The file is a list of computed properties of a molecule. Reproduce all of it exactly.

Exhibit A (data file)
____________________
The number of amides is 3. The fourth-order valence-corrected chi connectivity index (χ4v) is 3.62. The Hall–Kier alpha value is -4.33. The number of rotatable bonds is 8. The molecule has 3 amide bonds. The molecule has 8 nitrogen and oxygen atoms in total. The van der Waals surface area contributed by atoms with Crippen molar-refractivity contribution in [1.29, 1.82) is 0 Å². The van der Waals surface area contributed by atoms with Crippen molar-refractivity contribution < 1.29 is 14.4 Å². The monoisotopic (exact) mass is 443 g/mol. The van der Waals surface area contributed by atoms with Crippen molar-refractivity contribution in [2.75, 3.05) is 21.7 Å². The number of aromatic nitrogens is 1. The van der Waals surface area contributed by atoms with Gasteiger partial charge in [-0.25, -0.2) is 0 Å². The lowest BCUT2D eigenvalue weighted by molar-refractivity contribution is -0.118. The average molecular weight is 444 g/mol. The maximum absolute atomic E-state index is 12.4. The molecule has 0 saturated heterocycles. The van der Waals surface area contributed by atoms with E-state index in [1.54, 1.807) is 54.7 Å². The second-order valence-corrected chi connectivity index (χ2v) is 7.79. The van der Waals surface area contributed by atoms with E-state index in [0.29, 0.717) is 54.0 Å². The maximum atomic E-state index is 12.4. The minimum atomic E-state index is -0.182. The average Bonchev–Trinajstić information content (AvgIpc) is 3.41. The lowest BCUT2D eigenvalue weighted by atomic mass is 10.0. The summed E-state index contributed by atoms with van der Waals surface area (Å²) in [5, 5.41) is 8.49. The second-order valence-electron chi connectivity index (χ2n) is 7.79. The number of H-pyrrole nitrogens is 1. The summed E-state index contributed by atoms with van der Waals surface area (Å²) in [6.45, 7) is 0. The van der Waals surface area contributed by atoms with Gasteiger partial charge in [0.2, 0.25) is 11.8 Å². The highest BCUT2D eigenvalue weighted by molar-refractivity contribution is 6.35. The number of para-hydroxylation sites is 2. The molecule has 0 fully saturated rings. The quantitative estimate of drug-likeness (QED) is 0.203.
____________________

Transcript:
The number of amides is 3. The fourth-order valence-corrected chi connectivity index (χ4v) is 3.62. The Hall–Kier alpha value is -4.33. The number of rotatable bonds is 8. The molecule has 3 amide bonds. The molecule has 8 nitrogen and oxygen atoms in total. The van der Waals surface area contributed by atoms with Crippen molar-refractivity contribution in [1.29, 1.82) is 0 Å². The van der Waals surface area contributed by atoms with Crippen molar-refractivity contribution < 1.29 is 14.4 Å². The monoisotopic (exact) mass is 443 g/mol. The van der Waals surface area contributed by atoms with Crippen molar-refractivity contribution in [2.75, 3.05) is 21.7 Å². The number of aromatic nitrogens is 1. The van der Waals surface area contributed by atoms with Gasteiger partial charge in [-0.25, -0.2) is 0 Å². The lowest BCUT2D eigenvalue weighted by molar-refractivity contribution is -0.118. The average molecular weight is 444 g/mol. The maximum absolute atomic E-state index is 12.4. The molecule has 0 saturated heterocycles. The van der Waals surface area contributed by atoms with E-state index in [1.54, 1.807) is 54.7 Å². The second-order valence-corrected chi connectivity index (χ2v) is 7.79. The van der Waals surface area contributed by atoms with E-state index in [0.29, 0.717) is 54.0 Å². The maximum atomic E-state index is 12.4. The minimum atomic E-state index is -0.182. The average Bonchev–Trinajstić information content (AvgIpc) is 3.41. The lowest BCUT2D eigenvalue weighted by atomic mass is 10.0. The summed E-state index contributed by atoms with van der Waals surface area (Å²) in [5, 5.41) is 8.49. The second-order valence-electron chi connectivity index (χ2n) is 7.79. The number of H-pyrrole nitrogens is 1. The summed E-state index contributed by atoms with van der Waals surface area (Å²) in [6.45, 7) is 0. The van der Waals surface area contributed by atoms with Gasteiger partial charge in [0.2, 0.25) is 11.8 Å². The highest BCUT2D eigenvalue weighted by molar-refractivity contribution is 6.35. The number of para-hydroxylation sites is 2. The molecule has 0 fully saturated rings. The quantitative estimate of drug-likeness (QED) is 0.203.